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Each month in the early Choctaw calendar had a name and the year was divided into two segments, hashtula, winter and tofa, summer, each having six months.

Summer began around March 22, Tek i Hashi or, as it is now known, the vernal equinox. Winter began around September 22, with Chafiskono (October), the autumnal equinox. We've shown both the modern and the old Choctaw names.

Hashtula - Winter:

October Aktoba (Hochafo iskitini) Little Hunger month

November Nofimba (Hochafo chito) Big Hunger month

December Tisimba (Hashi koi chito) Big lion month

January Chanueli (Hashi koi nakfi ushi) Lions's little brother month

February Fibueli (Hashi watonlak) Crane month

March Macha (Hashi mahli) Wind month

Tofa - Summer:

April Eplil (Tek i Hashi) Women's month

May Me (Hashi Bihi) Mulberry month

June Chuni (Hashi Bissa) Blackberry month

July Chuli (Hashi kafi) Sassafras month

August Akas (Hashi Takkon) Peach month

September Siptimba (Hashi Hoponi) Cooking month

Until the early 1800's, Choctaws used a calendar with the months based on the phases of the moon. And here's something else you might find interesting.

The basic meaning of the word hashi (month). It can also mean the moon, hashi ninak aya, "sun that travels at night". Since the word "month" came from "moon", hashi also means month.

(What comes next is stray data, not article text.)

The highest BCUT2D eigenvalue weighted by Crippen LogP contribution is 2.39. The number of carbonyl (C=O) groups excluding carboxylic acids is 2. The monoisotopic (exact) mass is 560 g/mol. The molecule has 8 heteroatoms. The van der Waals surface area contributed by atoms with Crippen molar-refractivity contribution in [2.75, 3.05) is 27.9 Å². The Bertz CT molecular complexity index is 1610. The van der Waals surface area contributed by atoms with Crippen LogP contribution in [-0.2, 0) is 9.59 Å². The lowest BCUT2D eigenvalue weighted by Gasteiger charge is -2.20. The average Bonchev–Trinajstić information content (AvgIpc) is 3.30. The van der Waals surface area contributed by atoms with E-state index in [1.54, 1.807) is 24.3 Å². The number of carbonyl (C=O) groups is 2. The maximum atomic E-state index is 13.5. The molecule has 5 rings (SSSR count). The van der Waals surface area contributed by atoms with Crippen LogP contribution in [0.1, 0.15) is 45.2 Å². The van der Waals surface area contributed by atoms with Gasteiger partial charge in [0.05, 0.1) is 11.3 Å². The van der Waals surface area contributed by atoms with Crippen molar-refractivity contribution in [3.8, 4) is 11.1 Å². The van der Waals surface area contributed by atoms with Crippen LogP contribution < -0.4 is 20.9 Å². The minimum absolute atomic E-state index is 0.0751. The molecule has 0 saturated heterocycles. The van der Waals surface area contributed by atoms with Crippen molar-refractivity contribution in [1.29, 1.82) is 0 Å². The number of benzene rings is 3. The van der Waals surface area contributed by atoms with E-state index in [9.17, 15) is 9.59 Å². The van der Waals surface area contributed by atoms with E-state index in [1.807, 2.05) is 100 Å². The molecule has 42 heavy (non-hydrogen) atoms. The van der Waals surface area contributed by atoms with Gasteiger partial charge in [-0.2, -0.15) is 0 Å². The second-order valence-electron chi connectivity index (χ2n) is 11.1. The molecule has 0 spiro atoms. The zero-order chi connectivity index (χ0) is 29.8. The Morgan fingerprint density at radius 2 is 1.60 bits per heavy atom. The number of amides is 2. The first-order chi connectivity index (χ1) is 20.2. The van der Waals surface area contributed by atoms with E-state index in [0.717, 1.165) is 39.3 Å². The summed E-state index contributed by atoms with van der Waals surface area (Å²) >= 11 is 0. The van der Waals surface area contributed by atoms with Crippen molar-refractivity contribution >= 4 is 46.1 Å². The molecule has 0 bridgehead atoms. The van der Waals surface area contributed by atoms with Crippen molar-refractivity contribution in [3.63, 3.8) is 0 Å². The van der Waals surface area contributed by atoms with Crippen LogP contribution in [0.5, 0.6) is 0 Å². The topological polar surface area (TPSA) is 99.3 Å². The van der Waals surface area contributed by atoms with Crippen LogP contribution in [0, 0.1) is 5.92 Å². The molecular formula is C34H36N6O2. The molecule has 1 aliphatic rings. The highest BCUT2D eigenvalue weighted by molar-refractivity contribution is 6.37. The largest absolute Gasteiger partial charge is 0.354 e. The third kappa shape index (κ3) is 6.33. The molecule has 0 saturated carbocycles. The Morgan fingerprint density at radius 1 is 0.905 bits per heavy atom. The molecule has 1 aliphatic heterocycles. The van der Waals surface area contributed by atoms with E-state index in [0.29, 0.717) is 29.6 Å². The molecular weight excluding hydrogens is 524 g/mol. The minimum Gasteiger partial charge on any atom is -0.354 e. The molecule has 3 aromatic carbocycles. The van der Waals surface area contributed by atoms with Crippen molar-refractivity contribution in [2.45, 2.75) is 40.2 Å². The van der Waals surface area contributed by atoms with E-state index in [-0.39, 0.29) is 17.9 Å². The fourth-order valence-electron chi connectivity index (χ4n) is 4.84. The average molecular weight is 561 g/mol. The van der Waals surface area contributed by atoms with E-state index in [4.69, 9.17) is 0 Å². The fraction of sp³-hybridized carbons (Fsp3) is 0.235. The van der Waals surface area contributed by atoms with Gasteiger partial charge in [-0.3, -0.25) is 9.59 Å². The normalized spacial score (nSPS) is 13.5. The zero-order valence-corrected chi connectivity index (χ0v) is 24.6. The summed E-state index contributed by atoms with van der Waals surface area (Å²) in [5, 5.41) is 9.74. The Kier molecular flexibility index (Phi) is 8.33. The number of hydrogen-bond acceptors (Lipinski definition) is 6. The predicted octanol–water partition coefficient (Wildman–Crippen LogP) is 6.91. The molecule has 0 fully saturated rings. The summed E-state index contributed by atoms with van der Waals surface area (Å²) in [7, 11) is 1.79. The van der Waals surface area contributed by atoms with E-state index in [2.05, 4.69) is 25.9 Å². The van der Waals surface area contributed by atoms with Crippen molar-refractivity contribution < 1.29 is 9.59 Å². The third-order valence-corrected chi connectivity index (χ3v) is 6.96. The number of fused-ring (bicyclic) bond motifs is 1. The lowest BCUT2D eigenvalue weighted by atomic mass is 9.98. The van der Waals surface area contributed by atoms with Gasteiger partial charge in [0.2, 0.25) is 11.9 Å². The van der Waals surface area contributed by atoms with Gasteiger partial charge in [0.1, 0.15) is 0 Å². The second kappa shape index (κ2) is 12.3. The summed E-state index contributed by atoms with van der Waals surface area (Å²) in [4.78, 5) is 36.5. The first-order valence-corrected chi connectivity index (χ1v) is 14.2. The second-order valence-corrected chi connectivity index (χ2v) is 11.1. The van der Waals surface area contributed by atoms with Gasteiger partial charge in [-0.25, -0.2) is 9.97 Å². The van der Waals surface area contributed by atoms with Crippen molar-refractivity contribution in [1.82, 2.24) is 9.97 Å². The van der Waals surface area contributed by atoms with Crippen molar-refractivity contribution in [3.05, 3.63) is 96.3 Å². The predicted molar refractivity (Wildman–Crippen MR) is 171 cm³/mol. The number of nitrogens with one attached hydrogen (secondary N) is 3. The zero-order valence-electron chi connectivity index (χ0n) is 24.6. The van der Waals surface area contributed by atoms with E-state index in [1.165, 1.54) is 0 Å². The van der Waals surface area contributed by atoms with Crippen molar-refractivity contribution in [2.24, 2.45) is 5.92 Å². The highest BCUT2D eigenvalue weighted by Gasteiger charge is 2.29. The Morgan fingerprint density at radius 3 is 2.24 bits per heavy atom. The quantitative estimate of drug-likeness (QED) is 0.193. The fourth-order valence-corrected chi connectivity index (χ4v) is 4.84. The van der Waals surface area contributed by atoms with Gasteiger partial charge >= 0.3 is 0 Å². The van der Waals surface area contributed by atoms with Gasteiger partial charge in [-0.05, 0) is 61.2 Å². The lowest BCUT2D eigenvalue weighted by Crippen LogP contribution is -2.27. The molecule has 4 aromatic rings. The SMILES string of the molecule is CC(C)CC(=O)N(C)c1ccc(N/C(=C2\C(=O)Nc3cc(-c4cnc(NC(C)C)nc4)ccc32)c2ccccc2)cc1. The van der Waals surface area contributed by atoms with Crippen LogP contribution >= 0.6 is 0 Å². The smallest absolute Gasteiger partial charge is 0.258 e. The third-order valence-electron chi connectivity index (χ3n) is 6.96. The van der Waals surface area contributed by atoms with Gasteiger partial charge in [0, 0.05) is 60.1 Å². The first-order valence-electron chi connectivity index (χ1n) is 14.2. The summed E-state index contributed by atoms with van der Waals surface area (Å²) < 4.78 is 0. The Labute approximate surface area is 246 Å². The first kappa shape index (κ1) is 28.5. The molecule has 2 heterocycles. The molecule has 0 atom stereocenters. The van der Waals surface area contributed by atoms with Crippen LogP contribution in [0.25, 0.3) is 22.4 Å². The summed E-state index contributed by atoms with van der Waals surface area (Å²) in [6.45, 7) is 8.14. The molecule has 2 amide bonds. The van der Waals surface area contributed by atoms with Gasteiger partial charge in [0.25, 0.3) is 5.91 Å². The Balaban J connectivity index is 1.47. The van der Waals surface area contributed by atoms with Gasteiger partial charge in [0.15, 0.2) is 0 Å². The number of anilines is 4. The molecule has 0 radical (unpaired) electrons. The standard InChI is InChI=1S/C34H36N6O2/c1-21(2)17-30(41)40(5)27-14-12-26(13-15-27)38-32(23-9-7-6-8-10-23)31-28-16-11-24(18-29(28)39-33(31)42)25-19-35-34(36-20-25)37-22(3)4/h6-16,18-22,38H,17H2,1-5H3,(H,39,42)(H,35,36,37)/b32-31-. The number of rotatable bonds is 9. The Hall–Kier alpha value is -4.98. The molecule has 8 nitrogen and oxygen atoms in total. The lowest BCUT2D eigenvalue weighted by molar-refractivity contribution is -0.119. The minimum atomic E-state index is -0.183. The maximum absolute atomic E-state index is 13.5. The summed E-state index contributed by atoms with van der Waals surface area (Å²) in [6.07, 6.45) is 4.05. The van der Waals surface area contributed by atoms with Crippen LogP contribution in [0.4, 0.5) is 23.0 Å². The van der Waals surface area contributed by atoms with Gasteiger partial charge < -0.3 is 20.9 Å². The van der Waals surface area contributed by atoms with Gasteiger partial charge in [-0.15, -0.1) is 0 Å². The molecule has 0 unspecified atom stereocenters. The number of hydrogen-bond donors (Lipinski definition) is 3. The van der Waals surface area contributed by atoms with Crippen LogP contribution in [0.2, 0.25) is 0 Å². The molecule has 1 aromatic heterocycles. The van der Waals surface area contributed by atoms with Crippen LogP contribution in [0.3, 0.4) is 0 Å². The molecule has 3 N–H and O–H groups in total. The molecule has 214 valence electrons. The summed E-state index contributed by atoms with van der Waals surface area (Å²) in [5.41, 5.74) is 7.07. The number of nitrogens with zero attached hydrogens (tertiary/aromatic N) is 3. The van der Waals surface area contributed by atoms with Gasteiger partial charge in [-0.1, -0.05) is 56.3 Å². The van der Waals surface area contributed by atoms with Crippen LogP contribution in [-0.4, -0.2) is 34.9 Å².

There are approximately twenty-nine and one half days in each lunar month, from new moon to new moon, and twelve lunar months comprise one lunar year.

However a lunar year has only 354 days in it, about 11 short of the 365 day solar year. As a result, if Tek i Hashi was to begin on the vernal equinox this year, it would be behind by 11 days of the vernal equinox that would occur next year.

In other words, it would be constantly moving ahead by 11 days each year. To prevent this, and to keep the months in harmony with the ripening of fruits and other seasonal events, every two or three years an additional month, Luak Mosholi (extinguishing fire) was observed to take up the slack. It is not known at this time when that month occurred, or whether it was in the summer or winter, but that's the way they used to do it.

Now, most Choctaws use the English calendar. The days of the week, nitak hollo, or wik, are as they are in English.

Monday Monti or nitak hollotuk onna (Day after Holy Day)

Tuesday Tusti or nitak Hollotuk I'misha (imishi) (Second day after Holy Day)

Wednesday Winsti or nitak hollotuk imisha nitak tuchina (Three days after Holy Day)

Thursday Hlusti or Nitak Hollotuk imisha nitak usta (Fourth day after Holy Day)

Friday Flaiti or Nitak Hollotuk imisha tahlapi (Fifth day after Holy Day)

Saturday Satate or nitak hollo nakfish (Holy Day's brother)

Sunday Nitak Hollo (Holy Day)

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